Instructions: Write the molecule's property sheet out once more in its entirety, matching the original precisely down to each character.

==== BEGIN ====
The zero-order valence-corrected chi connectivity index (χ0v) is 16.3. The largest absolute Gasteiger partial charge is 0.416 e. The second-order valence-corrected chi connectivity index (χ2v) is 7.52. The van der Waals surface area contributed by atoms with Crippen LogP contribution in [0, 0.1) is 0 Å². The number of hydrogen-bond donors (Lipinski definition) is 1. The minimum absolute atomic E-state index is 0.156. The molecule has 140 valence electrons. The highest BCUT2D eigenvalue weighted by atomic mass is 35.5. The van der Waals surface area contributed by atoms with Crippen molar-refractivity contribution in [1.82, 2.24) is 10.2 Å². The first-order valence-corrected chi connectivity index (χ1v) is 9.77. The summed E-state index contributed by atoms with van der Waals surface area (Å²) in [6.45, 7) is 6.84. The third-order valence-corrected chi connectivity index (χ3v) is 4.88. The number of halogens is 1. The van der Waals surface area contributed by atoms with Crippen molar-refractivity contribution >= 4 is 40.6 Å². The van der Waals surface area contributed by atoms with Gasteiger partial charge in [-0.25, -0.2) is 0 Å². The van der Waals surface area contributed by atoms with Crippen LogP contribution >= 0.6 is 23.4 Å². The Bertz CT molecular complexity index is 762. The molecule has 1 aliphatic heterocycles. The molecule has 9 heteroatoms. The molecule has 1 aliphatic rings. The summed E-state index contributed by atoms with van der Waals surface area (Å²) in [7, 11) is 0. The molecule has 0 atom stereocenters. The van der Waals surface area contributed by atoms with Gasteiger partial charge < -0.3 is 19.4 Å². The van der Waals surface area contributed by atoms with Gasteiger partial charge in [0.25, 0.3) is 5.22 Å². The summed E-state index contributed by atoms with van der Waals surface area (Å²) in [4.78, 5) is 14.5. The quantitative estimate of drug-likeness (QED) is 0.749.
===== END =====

The zero-order valence-corrected chi connectivity index (χ0v) is 16.3. The largest absolute Gasteiger partial charge is 0.416 e. The second-order valence-corrected chi connectivity index (χ2v) is 7.52. The van der Waals surface area contributed by atoms with Crippen LogP contribution in [0, 0.1) is 0 Å². The number of hydrogen-bond donors (Lipinski definition) is 1. The minimum absolute atomic E-state index is 0.156. The molecule has 140 valence electrons. The highest BCUT2D eigenvalue weighted by atomic mass is 35.5. The van der Waals surface area contributed by atoms with Crippen molar-refractivity contribution in [1.82, 2.24) is 10.2 Å². The first-order valence-corrected chi connectivity index (χ1v) is 9.77. The summed E-state index contributed by atoms with van der Waals surface area (Å²) in [6.45, 7) is 6.84. The third-order valence-corrected chi connectivity index (χ3v) is 4.88. The number of halogens is 1. The van der Waals surface area contributed by atoms with Crippen molar-refractivity contribution >= 4 is 40.6 Å². The van der Waals surface area contributed by atoms with Gasteiger partial charge in [-0.25, -0.2) is 0 Å². The van der Waals surface area contributed by atoms with Crippen LogP contribution >= 0.6 is 23.4 Å². The Bertz CT molecular complexity index is 762. The molecule has 1 aliphatic heterocycles. The molecule has 9 heteroatoms. The molecule has 1 aliphatic rings. The summed E-state index contributed by atoms with van der Waals surface area (Å²) in [7, 11) is 0. The molecule has 0 atom stereocenters. The van der Waals surface area contributed by atoms with Gasteiger partial charge < -0.3 is 19.4 Å². The van der Waals surface area contributed by atoms with Gasteiger partial charge in [0.25, 0.3) is 5.22 Å². The summed E-state index contributed by atoms with van der Waals surface area (Å²) in [4.78, 5) is 14.5. The quantitative estimate of drug-likeness (QED) is 0.749.